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It's easy to see why the 2015 Mazda CX-5 is one of the best-rated crossover wagons on this site. The CX-5 is stocked with plenty of features, has excellent handling, and is sized to suit a wide range of families and single drivers. It's also one of the safest vehicles in its segment, and has a rather elusive combination of SUV utility and sport-wagon charms.
The Mazda CX-5 was introduced in 2013, when it replaced both the turbocharged CX-7 crossover and the smaller Mazda Tribute. It now competes with cars like the Subaru Forester, Nissan Rogue, Honda CR-V, and Toyota RAV4.
The CX-5's lines are typically Mazda, with expressive design, large wheel arches, and a rising window line. Up front, however, Mazda has thankfully ditched the grinning "smile" look for a handsome trapezoidal grille shape. Inside, the look is businesslike, with restrained silver trim and sporty red piping on the high-level leather seats.The car is sensitive to colors, though, with lighter shades accenting the height of its doors and darker tones making it lower and sportier.
For the most part, the CX-5 is pleasingly versatile, and its front seats are probably the best-bolstered you'll find in this kind of vehicle; there's good seating space in back, too. But this is one of the more compact models in the class, and its cargo floor is a bit higher than rival models it seems (perhaps due to the presence of a spare tire). The load floor is long and flat, and for the most part (save for some engine noise occasionally), the CX-5 has a quiet, refined interior.
New for this year, the smart key with keyless entry and start is now standard on both Touring and Grand Touring models.
Driving enjoyment gets a little more emphasis in the CX-5 than it does in other models in this class--as is the case with most Mazda models. Last year Mazda addressed one common complaint with the earlier models: It handles so well and hits all the right marks otherwise in driving enjoyment, but it could use more pep.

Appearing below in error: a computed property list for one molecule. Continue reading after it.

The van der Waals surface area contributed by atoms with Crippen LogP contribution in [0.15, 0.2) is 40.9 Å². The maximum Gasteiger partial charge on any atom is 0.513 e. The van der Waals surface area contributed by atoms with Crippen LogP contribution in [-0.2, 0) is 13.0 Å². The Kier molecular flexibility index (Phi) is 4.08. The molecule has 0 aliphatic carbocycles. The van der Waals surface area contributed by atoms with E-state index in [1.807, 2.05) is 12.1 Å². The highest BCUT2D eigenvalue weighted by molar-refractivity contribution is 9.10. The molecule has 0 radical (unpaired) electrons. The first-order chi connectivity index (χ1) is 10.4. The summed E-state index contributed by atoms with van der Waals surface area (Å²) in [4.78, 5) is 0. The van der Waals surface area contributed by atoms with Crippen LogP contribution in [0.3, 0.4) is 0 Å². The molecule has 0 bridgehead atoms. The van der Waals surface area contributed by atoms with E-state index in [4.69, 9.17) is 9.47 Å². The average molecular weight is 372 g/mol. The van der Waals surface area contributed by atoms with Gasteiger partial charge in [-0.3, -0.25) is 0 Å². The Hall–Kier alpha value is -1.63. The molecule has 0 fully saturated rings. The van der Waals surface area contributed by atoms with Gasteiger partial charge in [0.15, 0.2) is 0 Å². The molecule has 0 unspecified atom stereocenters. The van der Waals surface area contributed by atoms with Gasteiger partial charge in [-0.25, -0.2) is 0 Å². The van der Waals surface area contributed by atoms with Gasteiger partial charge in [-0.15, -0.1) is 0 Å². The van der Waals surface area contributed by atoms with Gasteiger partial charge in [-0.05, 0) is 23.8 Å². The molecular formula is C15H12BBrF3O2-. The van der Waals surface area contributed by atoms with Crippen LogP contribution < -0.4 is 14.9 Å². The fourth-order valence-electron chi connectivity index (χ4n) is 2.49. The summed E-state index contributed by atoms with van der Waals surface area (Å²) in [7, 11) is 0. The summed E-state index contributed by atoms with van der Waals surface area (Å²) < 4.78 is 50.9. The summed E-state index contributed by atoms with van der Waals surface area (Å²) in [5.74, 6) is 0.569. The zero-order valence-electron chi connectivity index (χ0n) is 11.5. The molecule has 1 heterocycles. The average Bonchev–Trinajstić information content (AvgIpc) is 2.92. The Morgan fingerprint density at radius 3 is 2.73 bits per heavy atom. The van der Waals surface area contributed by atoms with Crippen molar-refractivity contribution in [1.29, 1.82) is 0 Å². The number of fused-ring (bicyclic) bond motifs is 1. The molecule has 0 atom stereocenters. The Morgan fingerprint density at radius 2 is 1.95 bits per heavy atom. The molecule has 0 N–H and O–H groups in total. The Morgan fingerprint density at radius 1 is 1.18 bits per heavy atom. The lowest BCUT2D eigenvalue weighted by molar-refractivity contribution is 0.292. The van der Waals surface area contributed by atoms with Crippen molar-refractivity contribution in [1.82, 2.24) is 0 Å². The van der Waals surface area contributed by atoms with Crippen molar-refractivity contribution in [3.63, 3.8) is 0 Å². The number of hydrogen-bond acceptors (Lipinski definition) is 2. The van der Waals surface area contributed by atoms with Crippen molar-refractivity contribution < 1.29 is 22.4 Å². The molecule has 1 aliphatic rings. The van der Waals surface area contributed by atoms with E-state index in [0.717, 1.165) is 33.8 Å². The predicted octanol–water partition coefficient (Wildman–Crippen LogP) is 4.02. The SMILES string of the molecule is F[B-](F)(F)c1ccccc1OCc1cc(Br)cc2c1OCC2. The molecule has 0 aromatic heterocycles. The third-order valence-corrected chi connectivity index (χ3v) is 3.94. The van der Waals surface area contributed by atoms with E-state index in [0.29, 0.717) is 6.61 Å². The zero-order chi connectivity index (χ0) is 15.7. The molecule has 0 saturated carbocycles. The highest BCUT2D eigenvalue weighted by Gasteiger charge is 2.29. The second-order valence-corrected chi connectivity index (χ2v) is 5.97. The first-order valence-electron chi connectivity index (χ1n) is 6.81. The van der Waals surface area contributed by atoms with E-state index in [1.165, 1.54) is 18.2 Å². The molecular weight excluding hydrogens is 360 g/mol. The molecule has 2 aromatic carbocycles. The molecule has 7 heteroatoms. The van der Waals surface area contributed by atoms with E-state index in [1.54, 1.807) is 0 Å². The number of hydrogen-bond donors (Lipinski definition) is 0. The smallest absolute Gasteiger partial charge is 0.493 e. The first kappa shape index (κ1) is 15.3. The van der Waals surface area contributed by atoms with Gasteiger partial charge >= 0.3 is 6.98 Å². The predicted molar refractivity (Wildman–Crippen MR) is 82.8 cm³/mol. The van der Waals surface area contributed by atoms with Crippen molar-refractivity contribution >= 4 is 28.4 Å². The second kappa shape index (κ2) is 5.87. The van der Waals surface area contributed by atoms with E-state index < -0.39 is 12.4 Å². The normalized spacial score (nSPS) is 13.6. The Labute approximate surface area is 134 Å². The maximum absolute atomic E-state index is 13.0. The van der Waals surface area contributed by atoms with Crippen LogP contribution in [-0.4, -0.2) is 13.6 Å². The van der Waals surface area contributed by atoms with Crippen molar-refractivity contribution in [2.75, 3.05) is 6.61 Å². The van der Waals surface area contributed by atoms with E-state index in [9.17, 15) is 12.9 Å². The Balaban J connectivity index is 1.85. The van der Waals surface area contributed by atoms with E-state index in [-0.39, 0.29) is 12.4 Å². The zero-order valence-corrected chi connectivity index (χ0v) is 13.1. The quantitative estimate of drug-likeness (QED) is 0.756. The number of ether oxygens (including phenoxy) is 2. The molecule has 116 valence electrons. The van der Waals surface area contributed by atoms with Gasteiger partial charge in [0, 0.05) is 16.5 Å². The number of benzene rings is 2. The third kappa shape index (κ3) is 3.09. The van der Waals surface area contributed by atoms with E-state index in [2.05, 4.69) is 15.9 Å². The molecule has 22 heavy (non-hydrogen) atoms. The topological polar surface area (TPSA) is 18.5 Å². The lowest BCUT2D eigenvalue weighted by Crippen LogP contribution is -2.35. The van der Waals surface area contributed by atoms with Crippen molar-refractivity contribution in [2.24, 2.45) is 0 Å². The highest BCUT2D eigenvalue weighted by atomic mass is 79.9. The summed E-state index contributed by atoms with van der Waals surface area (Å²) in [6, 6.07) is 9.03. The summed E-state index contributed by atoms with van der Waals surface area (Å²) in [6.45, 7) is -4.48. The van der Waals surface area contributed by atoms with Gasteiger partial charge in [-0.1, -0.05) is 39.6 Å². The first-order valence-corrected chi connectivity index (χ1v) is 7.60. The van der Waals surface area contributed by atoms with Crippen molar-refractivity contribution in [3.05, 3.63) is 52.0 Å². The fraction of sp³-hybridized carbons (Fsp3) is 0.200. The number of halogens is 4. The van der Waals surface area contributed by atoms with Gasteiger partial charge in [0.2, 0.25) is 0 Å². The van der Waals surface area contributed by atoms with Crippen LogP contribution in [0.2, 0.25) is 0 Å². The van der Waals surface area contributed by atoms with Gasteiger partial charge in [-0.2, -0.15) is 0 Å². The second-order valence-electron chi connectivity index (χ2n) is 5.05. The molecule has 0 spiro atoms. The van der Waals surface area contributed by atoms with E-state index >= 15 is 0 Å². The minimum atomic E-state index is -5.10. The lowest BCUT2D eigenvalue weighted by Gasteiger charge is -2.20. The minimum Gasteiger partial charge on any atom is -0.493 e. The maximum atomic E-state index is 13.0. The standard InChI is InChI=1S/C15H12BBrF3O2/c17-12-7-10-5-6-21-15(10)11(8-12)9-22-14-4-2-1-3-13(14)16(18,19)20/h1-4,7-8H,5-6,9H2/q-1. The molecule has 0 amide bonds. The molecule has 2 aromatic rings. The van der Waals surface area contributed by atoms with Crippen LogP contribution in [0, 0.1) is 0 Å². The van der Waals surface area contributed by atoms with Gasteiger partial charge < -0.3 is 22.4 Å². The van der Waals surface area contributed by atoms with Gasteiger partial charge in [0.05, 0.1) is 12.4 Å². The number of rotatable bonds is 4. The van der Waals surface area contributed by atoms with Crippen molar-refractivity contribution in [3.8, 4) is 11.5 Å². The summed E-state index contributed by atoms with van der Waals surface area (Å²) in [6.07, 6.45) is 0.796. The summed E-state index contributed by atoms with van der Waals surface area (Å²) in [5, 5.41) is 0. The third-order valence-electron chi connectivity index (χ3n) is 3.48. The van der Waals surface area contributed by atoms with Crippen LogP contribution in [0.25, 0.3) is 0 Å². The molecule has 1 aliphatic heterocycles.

In the 2015 Mazda CX-5, in addition to the 155-hp 2.0-liter four, still offered with either a six-speed manual gearbox (in front-wheel drive only) or a six-speed automatic (which can be ordered with all-wheel drive as well) on Sport models, Touring and Grand Touring models also offer a 184-hp, 2.5-liter four. The larger engine is only offered with the automatic, but in either case the entire powertrain and vehicle are tuned for maximum efficiency, under the company's SkyActiv initiative.
For this kind of vehicle, the gas mileage is great. The EPA rating for the base Sport with a manual gearbox is a best-in-class 35 mpg on the highway, and the new 2.5-liter models lose only about 1 mpg combined, with those automatic versions still getting 25/32 mpg with all-wheel drive.
Key to that efficiency, in part, is that the transmission is so willing and well-matched, with very little slip, very quick upshifts and downshifts, and the smarts to hitch onto a higher gear when the revs aren't needed, to reap better efficiency. Otherwise, we've found the CX-5 to be the best handling crossover we've driven. If you've come out of a sports sedan or a hot hatch and are moving up to a compact crossover, this is probably the way to go.
CX-5 Sport models all come with the 2.0-liter engine, while Touring and Grand Touring models step up to the 2.5-liter engine. Touring models get the Blind Spot Monitor system, upgraded audio, fog lamps, rear cupholders (and an armrest), a rearview camera, steering-wheel controls, and upgraded upholstery, while top-of-the-line CX-5 Grand Touring models get leather upholstery, nine-speaker Bose audio, dual-zone climate control, a power driver seat, front heated seats, and Sirius satellite radio. However the navigation and touch-screen system remains a disappointment, with its rather sluggish responses and odd menus.